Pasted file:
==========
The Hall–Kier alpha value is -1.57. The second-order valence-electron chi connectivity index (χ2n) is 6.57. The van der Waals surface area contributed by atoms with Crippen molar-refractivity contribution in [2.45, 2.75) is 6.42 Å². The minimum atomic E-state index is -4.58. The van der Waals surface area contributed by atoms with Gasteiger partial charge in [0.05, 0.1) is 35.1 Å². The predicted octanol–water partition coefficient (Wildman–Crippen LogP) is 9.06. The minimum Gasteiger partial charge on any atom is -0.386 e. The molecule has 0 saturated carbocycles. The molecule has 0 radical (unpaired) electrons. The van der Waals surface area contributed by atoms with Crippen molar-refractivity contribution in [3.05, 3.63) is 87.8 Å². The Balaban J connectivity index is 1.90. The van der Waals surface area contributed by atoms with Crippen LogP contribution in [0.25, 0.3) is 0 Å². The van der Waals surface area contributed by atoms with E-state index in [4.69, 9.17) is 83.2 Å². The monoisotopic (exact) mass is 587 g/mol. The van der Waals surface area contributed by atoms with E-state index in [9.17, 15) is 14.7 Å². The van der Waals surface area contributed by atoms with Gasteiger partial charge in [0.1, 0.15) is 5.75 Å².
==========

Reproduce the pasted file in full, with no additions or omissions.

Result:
The Hall–Kier alpha value is -1.57. The second-order valence-electron chi connectivity index (χ2n) is 6.57. The van der Waals surface area contributed by atoms with Crippen molar-refractivity contribution in [2.45, 2.75) is 6.42 Å². The minimum atomic E-state index is -4.58. The van der Waals surface area contributed by atoms with Gasteiger partial charge in [0.05, 0.1) is 35.1 Å². The predicted octanol–water partition coefficient (Wildman–Crippen LogP) is 9.06. The minimum Gasteiger partial charge on any atom is -0.386 e. The molecule has 0 saturated carbocycles. The molecule has 0 radical (unpaired) electrons. The van der Waals surface area contributed by atoms with Crippen molar-refractivity contribution in [3.05, 3.63) is 87.8 Å². The Balaban J connectivity index is 1.90. The van der Waals surface area contributed by atoms with Crippen LogP contribution in [0.25, 0.3) is 0 Å². The van der Waals surface area contributed by atoms with E-state index in [4.69, 9.17) is 83.2 Å². The monoisotopic (exact) mass is 587 g/mol. The van der Waals surface area contributed by atoms with E-state index in [9.17, 15) is 14.7 Å². The van der Waals surface area contributed by atoms with Gasteiger partial charge in [0.1, 0.15) is 5.75 Å².